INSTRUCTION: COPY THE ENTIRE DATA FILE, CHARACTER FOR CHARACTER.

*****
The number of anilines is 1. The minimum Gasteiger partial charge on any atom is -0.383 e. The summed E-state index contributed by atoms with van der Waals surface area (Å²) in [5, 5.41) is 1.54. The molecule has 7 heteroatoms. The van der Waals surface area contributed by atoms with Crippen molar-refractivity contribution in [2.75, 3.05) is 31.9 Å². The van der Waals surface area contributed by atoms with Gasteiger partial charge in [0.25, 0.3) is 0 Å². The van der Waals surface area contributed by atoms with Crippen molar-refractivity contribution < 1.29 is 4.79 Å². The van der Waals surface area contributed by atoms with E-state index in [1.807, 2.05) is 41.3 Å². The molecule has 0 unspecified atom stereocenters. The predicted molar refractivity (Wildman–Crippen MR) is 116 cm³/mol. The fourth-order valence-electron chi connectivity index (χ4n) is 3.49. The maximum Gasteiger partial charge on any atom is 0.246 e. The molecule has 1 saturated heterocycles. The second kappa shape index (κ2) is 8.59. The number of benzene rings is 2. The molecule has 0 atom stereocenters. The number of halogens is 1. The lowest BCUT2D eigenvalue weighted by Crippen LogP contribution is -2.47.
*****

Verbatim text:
The number of anilines is 1. The minimum Gasteiger partial charge on any atom is -0.383 e. The summed E-state index contributed by atoms with van der Waals surface area (Å²) in [5, 5.41) is 1.54. The molecule has 7 heteroatoms. The van der Waals surface area contributed by atoms with Crippen molar-refractivity contribution in [2.75, 3.05) is 31.9 Å². The van der Waals surface area contributed by atoms with Gasteiger partial charge in [0.25, 0.3) is 0 Å². The van der Waals surface area contributed by atoms with Crippen molar-refractivity contribution < 1.29 is 4.79 Å². The van der Waals surface area contributed by atoms with E-state index in [1.807, 2.05) is 41.3 Å². The molecule has 0 unspecified atom stereocenters. The predicted molar refractivity (Wildman–Crippen MR) is 116 cm³/mol. The fourth-order valence-electron chi connectivity index (χ4n) is 3.49. The maximum Gasteiger partial charge on any atom is 0.246 e. The molecule has 1 saturated heterocycles. The second kappa shape index (κ2) is 8.59. The number of benzene rings is 2. The molecule has 0 atom stereocenters. The number of halogens is 1. The lowest BCUT2D eigenvalue weighted by Crippen LogP contribution is -2.47.